Traditional lensmaking is a grind — literally. One starts with a piece of glass, rubs it against an abrasive surface to wear away the excess bits, and eventually gets it to just the right shape and size for the job. Whether done by machine or by hand, it’s a time-consuming process, and it sure seems like there’s got to be a better way.
Thanks to [Moran Bercovici] at Technion: Israel Institute of Technology, there is. He leads a team that uses fluids to create complex optics quickly and cheaply, and the process looks remarkably simple. It’s something akin to the injection-molded lenses that are common in mass-produced optical equipment, but with a twist — there’s no mold per se. Instead, a UV-curable resin is injected into a 3D printed constraining ring that’s sitting inside a tank of fluid. The resin takes a shape determined by the geometry of the constraining ring and gravitational forces, hydrostatic forces, and surface tension forces acting on the resin. Once the resin archives the right shape, a blast of UV light cures it. Presto, instant lenses!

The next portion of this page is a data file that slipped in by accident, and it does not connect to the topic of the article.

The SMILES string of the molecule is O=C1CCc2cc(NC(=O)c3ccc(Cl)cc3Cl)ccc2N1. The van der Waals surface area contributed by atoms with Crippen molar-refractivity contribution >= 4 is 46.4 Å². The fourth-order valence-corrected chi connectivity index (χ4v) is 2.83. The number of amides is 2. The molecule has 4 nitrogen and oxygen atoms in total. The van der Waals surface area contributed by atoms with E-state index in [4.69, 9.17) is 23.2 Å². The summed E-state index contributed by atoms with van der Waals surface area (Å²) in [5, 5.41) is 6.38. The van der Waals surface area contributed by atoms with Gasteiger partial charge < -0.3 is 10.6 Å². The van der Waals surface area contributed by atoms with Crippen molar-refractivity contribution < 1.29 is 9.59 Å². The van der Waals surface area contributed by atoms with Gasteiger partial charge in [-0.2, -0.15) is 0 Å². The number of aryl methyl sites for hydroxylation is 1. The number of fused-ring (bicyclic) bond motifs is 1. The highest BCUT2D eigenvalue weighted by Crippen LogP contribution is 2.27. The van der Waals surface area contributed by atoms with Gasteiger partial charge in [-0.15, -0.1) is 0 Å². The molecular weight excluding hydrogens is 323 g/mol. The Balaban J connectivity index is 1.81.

The interface between the resin and the restraining fluid makes for incredibly smooth lenses; they quote surface roughness in the range of one nanometer. The use of the fluid bed to constrain the lens also means that this method can be scaled up to lenses 200-mm in diameter or more. The paper is not entirely clear on what fluids are being used, but when we pinged our friend [Zachary Tong] about this, he said he’s heard that the resin is an optical-grade UV adhesive, while the restraining fluid is a mix of glycerol and water.
We’re keen to see [Zach] give this a try — after all, he did something similar lately, albeit on a much smaller scale.